C.B.C. in the care of older half siblings when appellant is not at home to care for him.
Appellant testified that appellee antagonizes him, had contacted his girlfriend at one
point, and had signed C.B.C. up for sports that interfered with appellant’s time with him.
He also complained that appellee would not allow his girlfriend to pick up C.B.C. from
daycare. He asserted that he and Curtis were able to get along as evidenced by their ability
to be around each other at the ball field when C.B.C. was playing sports. Appellant testified
that he had addressed his anger issues by seeking medical treatment and no longer sent
messages like the ones appellee introduced into evidence.
The circuit court modified the parties’ custody arrangement and granted custody of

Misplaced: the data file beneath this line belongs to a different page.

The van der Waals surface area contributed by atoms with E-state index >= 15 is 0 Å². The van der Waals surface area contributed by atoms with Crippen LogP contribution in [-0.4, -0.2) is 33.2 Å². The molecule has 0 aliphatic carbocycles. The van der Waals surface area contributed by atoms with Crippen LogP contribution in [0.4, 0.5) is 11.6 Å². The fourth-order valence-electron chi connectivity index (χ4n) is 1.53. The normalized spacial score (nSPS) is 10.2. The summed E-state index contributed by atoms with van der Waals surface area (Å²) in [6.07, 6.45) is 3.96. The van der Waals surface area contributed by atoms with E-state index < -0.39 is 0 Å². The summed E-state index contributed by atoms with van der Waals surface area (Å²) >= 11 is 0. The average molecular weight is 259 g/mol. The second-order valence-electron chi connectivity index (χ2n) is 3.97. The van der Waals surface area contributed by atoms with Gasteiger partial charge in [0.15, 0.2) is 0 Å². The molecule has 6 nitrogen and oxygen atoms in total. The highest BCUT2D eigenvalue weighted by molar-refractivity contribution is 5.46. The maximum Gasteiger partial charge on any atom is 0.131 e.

C.B.C. to appellee. In its decision to modify custody, the circuit court found that appellee
had proved that there had been a material change in circumstances and that awarding
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custody to appellee was in C.B.C.’s best interest. Appellant timely challenges both findings
on appeal.
On appeal, the appellate court will “consider the evidence de novo but will not
reverse a trial court’s findings unless they are clearly erroneous or clearly against the
preponderance of the evidence.” Hewett v. Hewett, 2018 Ark. App. 235, at 4, 547 S.W.3d
138, 140.
First, appellant argues that the circuit court erred in finding that a material change of
circumstances had occurred warranting a change of custody. “Courts impose more stringent
standards for modifications in custody than they do for initial determinations of custody in
order to promote stability and continuity in the life of the child, and to discourage the
repeated litigation of the same issues.” Dodd v. Gore, 2013 Ark. App. 547, at 6. Modifying
a custody order requires a showing of a material change in circumstances affecting the child’s
best interest. Bamburg v. Bamburg, 2014 Ark. App. 269, at 8, 435 S.W.3d 6, 11. Appellant
contends that although he and appellee argued, (1) there wasn’t evidence that their hostility